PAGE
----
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Like a boss! Or, how to handle being a leader


The move into a leadership role can be a harrowing experience for anyone. Especially if you find your self in a role that puts you constantly interfacing with the boss (or bosses), subordinates, and customers.

It is easy to feel like you are being pulled in a million different directions in a new management role, so I thought I’d share with you the most awesome advice I’ve got on the subject.

The Challenges

The move to a new role is a challenge for anyone, including your team, and there is often the temptation to continue doing the work you used to do as well as take on the new role. As much as you feel you want to follow what your boss is expecting from you it is your skill in managing yourself, as well as both up and down here that will set you free.

I feel the best place to start is to first consider our own part in any challenge we face. Often we think we have ‘reasons’ why we can’t manage our load when in fact they’re simply excuses dressed up. The real challenge is to determine the difference between your emotions or something that is simply a new process to get embedded within.

1. Is there emotion involved?

A simple way to tell the difference is to firstly be aware if there is an emotion behind your thinking. Are you feeling that you deserve the promotion? Do you feel capable and competent? Do you feel overwhelmed by the role? Tapping back into that emotion and asking yourself where that could have come from and be objective about the actions as if the emotion was not a factor to drive you. Ask yourself ‘If the emotion wasn’t there what would I do?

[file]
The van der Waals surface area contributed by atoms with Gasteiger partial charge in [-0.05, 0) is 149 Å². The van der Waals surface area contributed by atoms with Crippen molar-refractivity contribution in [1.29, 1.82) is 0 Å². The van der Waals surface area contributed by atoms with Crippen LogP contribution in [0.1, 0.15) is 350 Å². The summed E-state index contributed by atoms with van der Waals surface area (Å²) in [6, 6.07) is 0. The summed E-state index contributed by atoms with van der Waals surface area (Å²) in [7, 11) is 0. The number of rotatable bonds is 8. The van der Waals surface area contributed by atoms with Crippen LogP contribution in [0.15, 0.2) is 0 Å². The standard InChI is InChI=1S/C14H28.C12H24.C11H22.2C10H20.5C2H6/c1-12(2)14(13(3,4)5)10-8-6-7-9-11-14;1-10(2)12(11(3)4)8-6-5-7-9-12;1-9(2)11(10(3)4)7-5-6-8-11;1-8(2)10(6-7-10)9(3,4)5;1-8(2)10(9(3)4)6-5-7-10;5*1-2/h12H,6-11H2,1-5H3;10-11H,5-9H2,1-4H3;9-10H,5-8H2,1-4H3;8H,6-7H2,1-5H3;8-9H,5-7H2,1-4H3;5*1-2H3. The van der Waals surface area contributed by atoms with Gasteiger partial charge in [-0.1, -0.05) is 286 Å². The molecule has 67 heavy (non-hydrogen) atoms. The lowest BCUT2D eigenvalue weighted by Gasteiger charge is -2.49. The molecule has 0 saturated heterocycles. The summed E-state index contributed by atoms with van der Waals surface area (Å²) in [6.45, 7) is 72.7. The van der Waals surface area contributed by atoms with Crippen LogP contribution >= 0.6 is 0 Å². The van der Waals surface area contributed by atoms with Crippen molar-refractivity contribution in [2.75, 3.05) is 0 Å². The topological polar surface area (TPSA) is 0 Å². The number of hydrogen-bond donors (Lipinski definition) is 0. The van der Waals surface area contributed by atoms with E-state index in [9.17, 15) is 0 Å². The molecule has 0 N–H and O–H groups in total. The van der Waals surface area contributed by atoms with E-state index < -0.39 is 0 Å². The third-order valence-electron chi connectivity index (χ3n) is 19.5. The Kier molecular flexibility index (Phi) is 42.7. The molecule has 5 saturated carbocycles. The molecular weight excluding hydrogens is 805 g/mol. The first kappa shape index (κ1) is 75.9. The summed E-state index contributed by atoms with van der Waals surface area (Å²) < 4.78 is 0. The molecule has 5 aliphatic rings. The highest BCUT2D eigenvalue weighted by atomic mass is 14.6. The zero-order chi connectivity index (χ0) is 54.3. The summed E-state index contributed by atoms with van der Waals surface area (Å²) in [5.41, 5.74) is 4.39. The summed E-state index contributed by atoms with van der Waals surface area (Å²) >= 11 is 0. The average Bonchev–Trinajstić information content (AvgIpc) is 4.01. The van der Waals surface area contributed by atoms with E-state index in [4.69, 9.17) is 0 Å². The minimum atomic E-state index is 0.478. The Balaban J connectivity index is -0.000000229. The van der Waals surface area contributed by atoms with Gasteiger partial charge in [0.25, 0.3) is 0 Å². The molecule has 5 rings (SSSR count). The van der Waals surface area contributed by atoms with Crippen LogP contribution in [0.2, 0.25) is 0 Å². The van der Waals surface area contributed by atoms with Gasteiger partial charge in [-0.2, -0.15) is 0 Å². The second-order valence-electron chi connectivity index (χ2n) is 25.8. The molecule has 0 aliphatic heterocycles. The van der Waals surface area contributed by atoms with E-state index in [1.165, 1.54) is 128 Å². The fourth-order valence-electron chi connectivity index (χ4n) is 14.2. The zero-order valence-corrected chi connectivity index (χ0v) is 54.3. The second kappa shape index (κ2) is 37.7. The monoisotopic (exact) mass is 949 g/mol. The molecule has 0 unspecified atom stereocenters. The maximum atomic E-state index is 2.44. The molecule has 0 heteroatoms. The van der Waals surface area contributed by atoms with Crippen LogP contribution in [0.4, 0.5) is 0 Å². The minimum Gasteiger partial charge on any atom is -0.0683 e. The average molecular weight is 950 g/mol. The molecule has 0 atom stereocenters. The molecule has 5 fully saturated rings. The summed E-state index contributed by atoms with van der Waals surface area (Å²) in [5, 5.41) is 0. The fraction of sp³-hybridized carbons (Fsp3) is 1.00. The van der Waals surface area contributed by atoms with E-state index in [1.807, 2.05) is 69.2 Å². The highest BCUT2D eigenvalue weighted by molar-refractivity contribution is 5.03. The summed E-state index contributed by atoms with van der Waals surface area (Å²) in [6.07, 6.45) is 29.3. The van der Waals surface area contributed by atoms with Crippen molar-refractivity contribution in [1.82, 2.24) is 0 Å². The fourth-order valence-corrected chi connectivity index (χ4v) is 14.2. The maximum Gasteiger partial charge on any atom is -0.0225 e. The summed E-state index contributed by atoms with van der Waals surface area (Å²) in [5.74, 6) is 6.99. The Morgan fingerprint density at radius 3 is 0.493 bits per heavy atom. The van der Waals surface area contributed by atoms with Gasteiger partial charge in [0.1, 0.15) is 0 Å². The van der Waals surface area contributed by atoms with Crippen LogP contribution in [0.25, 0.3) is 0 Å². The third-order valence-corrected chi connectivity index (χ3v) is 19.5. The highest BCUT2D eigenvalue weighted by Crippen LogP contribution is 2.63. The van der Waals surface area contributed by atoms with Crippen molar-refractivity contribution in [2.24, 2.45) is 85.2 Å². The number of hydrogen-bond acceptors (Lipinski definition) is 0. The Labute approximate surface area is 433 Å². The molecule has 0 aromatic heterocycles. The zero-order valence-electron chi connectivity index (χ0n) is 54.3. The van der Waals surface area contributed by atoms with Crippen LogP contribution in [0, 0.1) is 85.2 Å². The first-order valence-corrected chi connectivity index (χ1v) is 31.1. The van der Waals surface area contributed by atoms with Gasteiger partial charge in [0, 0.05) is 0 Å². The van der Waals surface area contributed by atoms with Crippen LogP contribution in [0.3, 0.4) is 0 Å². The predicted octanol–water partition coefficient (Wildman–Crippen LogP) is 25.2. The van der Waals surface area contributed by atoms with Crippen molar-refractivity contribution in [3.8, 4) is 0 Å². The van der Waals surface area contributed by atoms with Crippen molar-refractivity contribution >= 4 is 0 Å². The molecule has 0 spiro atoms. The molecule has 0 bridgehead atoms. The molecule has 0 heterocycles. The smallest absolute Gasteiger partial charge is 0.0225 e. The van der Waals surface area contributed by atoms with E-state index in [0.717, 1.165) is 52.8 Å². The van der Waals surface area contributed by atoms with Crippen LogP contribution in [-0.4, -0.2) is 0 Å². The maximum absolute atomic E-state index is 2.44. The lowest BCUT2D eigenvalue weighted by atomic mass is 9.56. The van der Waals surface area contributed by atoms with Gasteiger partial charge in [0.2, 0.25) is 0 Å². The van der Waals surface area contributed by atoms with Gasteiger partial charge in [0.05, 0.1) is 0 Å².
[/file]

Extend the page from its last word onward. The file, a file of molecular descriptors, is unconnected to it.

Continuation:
2. Is it closest to ‘the money?’

Excuse the expression, it simply says to me what is going to get you closest to the result you need right now. Sometimes it is urgent and sometimes it is important. Helping know where you need to go in the bigger picture helps you prioritise even when others make an awful lot of noise.

3. Are there beliefs in the way?

A hint that a belief is involved is when the words ‘have to’, ‘always’, ‘can’t’, ‘wont’, ‘must’, ‘never’ and other definitive descriptors. Defining others or situations as if they are a certain way is another clue. The way we see the world is in reality only the way we have experienced it and not a fact.

We’re getting into esoteric territory here, I know, but the question is whether what we believe is influencing us is working well for us or limiting us. I can have a belief that ‘hard work pays off’ however that’s not actually true in reality, it’s just enough of my experience to allow me to make the generalisation that this is so.

The situation for someone else is that life is easy and they do not have to work hard to achieve. If the belief that hard work pays off actually pays off for me then it is a healthy belief to keep. If it doesn’t a nd I just end up working harder and harder with no return for it at the cost of other important factors in my life then it is unresourceful and time to let that go.

So, ask yourself where you came to believe that the ‘reason’ at play became real. For many of us it is engrained beliefs handed down to us by our parents and we have never actually re-qualified them for ourselves.

4. Are we overwhelmed?